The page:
The figure below shows the modal shapes associated with the first 3 natural frequencies of a Poisson plate.

Natural frequencies and their modal shapes can be measured experimentally and can be computed as well using numerical computer models. A very powerful numerical modal is the finite element model. Next paragraph gives some background information about finite element models and how to compute vibration behavior using a finite element computer model.

### Finite Element models of beams and plates

The finite element method divides a structure into a big number of sub domains called “Finite Elements”. In the example below, a rectangular plate is divided into n x m finite elements. This is called the finite element model of the plate. The geometry of each element can be defined by nodes. In the example below, a finite element is defined by 8 nodes.

Each node of an element can be associated with an interpolation function, usually called “shape functions”. A shape function has the property to have the value 1 in the node where it is defined and zero in all other nodes of the element. The figure below shows the shape functions of an 8 node element.

The degree of freedom in an arbitrary point of the sub domain of a finite element can be expressed as a summation of the value of the degree of freedom in the nodes multiplied with their shape function. The relation between bending and torsion moments acting on a plate and the plate curvatures they are causing is established by the plate rigidity matrix.

The plate rigidities can be found by the thickness t of the plate and the engineering constants. Vice versa, the Engineering constants can be found if the plate rigidities are known. In the formulas below, it is assumed that the material properties are uniform in the thickness direction.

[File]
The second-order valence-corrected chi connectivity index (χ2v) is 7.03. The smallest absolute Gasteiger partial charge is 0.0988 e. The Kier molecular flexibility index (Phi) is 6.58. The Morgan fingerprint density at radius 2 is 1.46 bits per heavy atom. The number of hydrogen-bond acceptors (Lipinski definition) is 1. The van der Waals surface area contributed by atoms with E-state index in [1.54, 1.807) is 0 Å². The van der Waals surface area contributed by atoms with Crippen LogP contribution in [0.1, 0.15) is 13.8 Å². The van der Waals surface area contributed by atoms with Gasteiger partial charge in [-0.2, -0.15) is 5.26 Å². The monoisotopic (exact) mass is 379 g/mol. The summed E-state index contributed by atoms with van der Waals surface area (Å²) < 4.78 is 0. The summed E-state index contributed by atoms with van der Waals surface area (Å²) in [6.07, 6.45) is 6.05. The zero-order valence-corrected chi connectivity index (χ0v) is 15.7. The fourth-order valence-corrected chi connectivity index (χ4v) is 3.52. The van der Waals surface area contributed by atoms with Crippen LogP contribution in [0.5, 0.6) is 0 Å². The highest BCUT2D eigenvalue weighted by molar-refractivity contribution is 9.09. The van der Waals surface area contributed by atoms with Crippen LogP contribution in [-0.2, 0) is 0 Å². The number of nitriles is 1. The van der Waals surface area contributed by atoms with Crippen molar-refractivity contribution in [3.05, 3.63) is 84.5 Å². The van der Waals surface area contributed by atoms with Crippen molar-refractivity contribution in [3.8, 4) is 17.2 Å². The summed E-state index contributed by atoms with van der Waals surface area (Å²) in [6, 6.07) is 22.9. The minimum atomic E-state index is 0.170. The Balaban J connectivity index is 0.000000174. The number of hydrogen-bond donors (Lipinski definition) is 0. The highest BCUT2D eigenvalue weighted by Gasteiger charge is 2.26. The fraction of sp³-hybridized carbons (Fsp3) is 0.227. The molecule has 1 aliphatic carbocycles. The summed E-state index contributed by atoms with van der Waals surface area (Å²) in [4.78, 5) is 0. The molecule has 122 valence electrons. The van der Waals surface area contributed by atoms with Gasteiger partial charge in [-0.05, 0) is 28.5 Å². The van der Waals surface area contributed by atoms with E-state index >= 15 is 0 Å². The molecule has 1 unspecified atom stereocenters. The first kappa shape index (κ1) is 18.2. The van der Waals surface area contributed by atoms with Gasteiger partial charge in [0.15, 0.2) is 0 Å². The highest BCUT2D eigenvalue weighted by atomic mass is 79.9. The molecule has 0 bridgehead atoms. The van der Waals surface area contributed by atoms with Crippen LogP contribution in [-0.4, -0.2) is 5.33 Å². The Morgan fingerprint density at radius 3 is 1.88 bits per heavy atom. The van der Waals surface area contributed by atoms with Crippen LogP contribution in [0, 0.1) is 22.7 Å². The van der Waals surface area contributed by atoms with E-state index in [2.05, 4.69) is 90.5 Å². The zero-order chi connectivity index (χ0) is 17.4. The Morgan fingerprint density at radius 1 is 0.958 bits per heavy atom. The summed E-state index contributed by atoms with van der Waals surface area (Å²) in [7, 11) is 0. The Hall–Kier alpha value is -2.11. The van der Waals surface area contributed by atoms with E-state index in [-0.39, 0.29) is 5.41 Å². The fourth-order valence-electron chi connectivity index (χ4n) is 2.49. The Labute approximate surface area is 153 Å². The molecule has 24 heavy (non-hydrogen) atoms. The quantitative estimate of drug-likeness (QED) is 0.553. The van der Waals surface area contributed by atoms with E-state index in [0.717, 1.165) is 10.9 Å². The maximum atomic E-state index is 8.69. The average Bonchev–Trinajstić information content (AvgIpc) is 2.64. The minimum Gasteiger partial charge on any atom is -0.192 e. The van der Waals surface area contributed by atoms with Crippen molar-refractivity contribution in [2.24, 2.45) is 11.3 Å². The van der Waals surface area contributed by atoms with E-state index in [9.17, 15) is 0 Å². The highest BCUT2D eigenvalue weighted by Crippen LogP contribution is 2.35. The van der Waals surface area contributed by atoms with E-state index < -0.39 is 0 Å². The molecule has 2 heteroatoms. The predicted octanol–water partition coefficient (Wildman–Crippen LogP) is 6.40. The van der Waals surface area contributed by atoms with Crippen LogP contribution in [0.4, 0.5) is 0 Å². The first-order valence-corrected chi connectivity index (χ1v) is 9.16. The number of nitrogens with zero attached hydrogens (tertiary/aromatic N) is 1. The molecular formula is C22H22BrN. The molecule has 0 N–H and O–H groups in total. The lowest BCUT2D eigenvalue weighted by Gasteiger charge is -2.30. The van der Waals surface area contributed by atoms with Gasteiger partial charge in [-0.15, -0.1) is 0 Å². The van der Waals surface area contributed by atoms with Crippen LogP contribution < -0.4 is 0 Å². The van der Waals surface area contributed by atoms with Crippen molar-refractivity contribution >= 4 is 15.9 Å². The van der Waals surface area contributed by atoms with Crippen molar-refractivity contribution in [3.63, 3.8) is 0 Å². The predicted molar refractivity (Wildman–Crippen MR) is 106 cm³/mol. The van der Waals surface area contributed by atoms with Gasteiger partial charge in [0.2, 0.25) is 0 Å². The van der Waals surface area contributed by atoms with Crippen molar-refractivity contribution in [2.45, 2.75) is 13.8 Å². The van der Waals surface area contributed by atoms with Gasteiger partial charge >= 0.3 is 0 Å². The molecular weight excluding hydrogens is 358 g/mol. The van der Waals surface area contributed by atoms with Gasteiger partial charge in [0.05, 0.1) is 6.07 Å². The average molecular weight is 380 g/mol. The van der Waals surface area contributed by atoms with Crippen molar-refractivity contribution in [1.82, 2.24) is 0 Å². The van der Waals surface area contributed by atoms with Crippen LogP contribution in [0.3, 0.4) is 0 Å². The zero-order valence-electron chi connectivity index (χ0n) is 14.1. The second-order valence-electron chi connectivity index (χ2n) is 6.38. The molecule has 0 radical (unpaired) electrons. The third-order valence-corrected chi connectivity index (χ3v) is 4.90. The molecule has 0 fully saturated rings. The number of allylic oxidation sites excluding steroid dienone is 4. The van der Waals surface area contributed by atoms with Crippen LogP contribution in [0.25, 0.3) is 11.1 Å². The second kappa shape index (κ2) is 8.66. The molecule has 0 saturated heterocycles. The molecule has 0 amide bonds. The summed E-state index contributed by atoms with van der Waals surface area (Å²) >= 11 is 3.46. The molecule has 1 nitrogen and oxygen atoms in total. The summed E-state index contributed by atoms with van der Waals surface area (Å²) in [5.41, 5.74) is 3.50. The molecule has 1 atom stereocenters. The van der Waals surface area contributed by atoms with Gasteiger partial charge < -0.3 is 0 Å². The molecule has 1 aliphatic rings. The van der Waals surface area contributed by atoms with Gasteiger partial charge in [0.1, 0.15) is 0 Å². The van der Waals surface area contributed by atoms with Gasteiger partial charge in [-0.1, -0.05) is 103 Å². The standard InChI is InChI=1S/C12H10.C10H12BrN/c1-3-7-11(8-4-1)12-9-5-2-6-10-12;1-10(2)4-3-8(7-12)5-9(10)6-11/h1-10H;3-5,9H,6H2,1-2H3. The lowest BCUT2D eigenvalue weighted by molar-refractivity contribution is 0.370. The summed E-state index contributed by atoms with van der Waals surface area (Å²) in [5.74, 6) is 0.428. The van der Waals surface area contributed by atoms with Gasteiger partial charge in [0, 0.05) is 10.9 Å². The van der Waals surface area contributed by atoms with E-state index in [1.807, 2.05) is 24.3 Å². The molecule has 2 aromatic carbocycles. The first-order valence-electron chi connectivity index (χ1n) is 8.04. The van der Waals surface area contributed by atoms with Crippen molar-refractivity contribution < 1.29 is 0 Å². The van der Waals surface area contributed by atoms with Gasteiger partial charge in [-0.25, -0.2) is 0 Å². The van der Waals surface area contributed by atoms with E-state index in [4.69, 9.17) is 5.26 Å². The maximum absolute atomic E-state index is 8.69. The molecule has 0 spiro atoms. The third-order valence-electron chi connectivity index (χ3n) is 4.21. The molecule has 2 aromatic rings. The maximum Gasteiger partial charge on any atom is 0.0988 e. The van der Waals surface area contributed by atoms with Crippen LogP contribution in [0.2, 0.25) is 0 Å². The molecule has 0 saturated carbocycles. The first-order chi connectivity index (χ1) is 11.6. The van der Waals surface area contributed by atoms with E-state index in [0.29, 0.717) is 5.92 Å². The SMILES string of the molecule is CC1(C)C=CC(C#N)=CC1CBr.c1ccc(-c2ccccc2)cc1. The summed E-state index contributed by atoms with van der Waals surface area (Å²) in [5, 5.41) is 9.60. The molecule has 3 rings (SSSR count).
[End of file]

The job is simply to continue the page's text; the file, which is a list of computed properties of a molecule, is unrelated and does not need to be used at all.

The finite element stiffness matrix of a finite element [K]e can be composed by connectivity matrices and the plate rigidities.

Using the geometry, mass information and the shape functions, the finite element method can evaluate also a Mass matrix [M]e for each element. All these element matrices can next be assembled to form the total structure finite element matrices [K] and [M] of a plate (beam). The natural frequencies ƒi of the plate (beam) and the associated modal shapes φ can be computed from these matrices by the solution of an eigenvalue problem (see figure below).

The solution of the eigenvalue problem yields N eigenvalues λ and the associated modal shapes φ (an eigenvalue couple). N is the number of degrees of freedom of the finite element model. The natural frequencies can be computed from the eigenvalues. Only the first 3 (or sometimes 5) first eigenvalue couples are used in the resonalyser procedure. The Engineering constants in the stiffness matrix are tuned in such a way that the computed natural frequencies match the measured natural frequencies.

Tuning the Engineering constants in the finite element model is performed by a mixed numerical experimental method and is described in the next paragraph.

### Mixed numerical-experimental procedures (inverse methods)

The resonalyser procedure is a so called “Mixed Numerical-experimental procedure” or also called an “inverse method”. The principle is to tune the Elastic Engineering constants in a finite element of the Poisson test plate in such a way that the computed values of the natural frequencies (by the solution of an eigenvalue problem) match the measured natural frequencies as close as possible. An inverse method like the resonalyser procedure hence need measured values of the test plate, a finite element model of the same test plate and an updating algorithm. The updating algorithm aims to reduce the difference between a set of computed natural frequencies and measured natural frequencies. The difference is store in the so-called “output residual”.

A scalar value (called “the cost function”) is minimized by the algorithm in an iterative way. The procedure starts with initial values for the Engineering constants. These values are iteratively updated till the cost function (and hence the output residual) are minimal. The values of the Engineering constants that minimize the cost function are the solution values of the Resonalyser procedure.

More theoretical details about the resonalyser method can be found in the list of references.

### References: Knowledge Articles